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Elucidation of the Mechanism Creating the Small RNA that Inhibits Genome Mutation (Press Release)

Release Date
15 Oct, 2012
  • BL32XU (RIKEN Targeted Proteins)

Japan Science and Technology Agency (JST)
The University of Tokyo, Graduate School of Science

Main points
• Transposon (a mobile gene) gives rise to genome mutation, but a certain small RNA is capable of inhibiting it.
• Creating the small RNA requires an RNA slicing enzyme. This research successfully identified it.
• The research results may hold promise toward the elucidation of the pathogenic mechanism of infertility and the development of reproductive medicine.

The research group, at the University of Tokyo, Graduate School of Science, revealed a part of the molecular machinery in which a small RNA (ribonucleic acid) - responsible for protecting a genome (entire gene) - is created. The research was conducted as part of JST Mission-oriented Basic Research, and the group consisted of, among others, Prof. Osamu Nureki, Prof. Mikiko Shiomi, Assistant Prof. Hiroshi Nishimasu (special-appointment) and Hirotsugu Ishizu.

Animal genomes include a type of mobile gene, called a transposon,*1 whose transfer in many cases is known to cause genome damage, inducing a variety of diseases. Living organisms have a built-in mechanism to regulate transposon expression and suppress transfer activity. In reproductive cells that are responsible for inheriting genetic information in an accurate fashion, a small RNA (piRNA*2) undertakes the role of protecting the genome from being damaged. Our basic understanding is that this RNA is composed of a long single-stranded RNA, but the mechanism by which it is created has been unknown.

The research group focused on the Zucchini (Zuc) protein,*3 which is a class among the many proteins known to have a hand in piRNA production of drosophila and mice. Firstly, the crystal structure of Zuc protein was analyzed using the ultra-high intensity microbeam available at SPring-8 (BL32XU line), which revealed that the protein has an optimized structure for slicing single-stranded RNAs. Subsequent biochemical analysis clearly indicated that the Zuc protein features enzyme activity capable of slicing a single-stranded RNA, supporting the results from X-ray crystal structure analysis. Additionally, cell biological analysis made it clear that the RNA slicing activity of the Zuc protein constitutes an integral part in producing piRNA and inhibiting transposon expression.

The true identity of the enzyme that slices a single-stranded RNA, required for producing piRNA, has long been in question, until this research indicated that the Zuc protein assumes the role. Experimental evidence obtained using drosophila and mice has proved that the mutation in the Zuc gene leads to infertility, and that animals (including humans) also possess Zuc proteins. Toward the future, the results of this research may hold significant promise for further elucidation of the pathogenic mechanisms of infertility in humans and animals.

The findings reported here were obtained through collaborative research with Prof. Haruhiko Shiomi (Keio University, School of Medicine) and Prof. Junken Aoki (Tohoku University, Graduate School of Pharmaceutical Science), and published in the online version of Nature (a UK science journal) on the 14th of October, 2012 (BST 18:00).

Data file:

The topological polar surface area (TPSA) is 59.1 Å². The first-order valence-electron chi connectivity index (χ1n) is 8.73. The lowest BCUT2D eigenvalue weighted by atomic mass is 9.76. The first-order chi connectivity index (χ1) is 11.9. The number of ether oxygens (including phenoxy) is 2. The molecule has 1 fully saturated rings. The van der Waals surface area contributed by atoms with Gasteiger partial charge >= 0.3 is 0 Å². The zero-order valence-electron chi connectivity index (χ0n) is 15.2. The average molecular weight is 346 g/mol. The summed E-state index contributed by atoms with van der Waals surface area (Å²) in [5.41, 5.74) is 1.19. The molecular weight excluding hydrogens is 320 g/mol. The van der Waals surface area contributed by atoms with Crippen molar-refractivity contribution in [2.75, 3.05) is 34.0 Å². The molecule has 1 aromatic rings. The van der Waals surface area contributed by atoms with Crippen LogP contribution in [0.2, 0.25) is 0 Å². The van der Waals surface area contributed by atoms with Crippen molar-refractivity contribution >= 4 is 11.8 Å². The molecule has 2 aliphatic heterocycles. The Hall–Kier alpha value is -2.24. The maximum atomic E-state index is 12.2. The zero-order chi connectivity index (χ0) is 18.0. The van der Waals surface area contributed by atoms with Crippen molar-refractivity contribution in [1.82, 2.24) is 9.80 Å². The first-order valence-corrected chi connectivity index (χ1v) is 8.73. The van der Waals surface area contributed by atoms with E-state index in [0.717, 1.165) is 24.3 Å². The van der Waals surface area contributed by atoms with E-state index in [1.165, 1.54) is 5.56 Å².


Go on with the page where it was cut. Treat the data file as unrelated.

" Structure and function of Zucchini endoribonuclease in piRNA biogenesis "
Nature 491, 284-287 (2012), Published online 14 October 2012 .

Background and history of the research
Eukaryote’s genome has a mobile gene called a transposon. As a transition of a transposon from one genome position to another can result in a change in genetic information, to suppress the expression and transition of transposons is of great importance, especially for reproductive cells that are responsible for the accurate inheritance of genetic information to the next generation. Living organisms have a built-in mechanism to regulate transposon expression and suppress transition, and the occurrence of irregularities in this mechanism is known to trigger abnormality in the formation of sperms and eggs, leading to infertility.

All research up to the present have demonstrated that a type of small RNA (consisting of a base of 30 or so) expressed in reproductive cells assumes the role of suppressing transposon expression, thus protecting the genes in reproductive cells from being modified. It is known as piRNA (PIWI-interacting RNA) and functions as, so to speak, a quality control agent. The conventional idea of piRNA generation is that a long single-stranded RNA, created in a specific region of genome, is sliced into smaller ones through the operation of a certain type of enzymes. It has also been known that several proteins, including the Zucchini (Zuc) protein, have a hand in producing piRNA, but the mechanism through which a piRNA is produced has remained unexplained.

Details of the research
The research group focused on structural and functional details of the Zuc protein: a type of protein believed to be involved in the piRNA production of drosophila. The first step was to obtain the drosophila-derived Zuc proteins in quantity and to purify to them to a very high degree for crystallization, which we succeeded in doing. The crystallized sample was then served for X-ray structural analysis using the ultra high-intensity microbeam (BL32XU line) available at SPring-8, leading to the elucidation of the Zuc protein crystal structure from the mass of high-resolution X-ray diffraction data. The analysis made it clear that the Zuc protein constitutes a dimer - from two monomers, each made of a single polypeptide chain - and that the interface between the monomers has enzyme active sites with optimum configuration for slicing a single-stranded RNA (Fig. 1). The analysis also indicated that the Zuc protein has a favorable shape for localized functioning on the outer membrane of mitochondria, in good agreement with the conventional GFP fluorescent imaging data. Further, examinations of enzymic function of the purified Zuc protein showed that one of its actions is to slice a single-stranded RNA (Fig. 2). As expected from the configuration of the enzyme active site, it did not slice a double-stranded RNA. For further information, we examined the effect of modified enzyme active sites on piRNA production and the amount of transposon expression: we prepared a mutant Zuc protein by modifying its enzyme active site and introduced it to the reproductive cells of drosophila. The examination proved that the RNA slicing function on the part of Zuc proteins is integral both for piRNA production and suppressing transposon expression.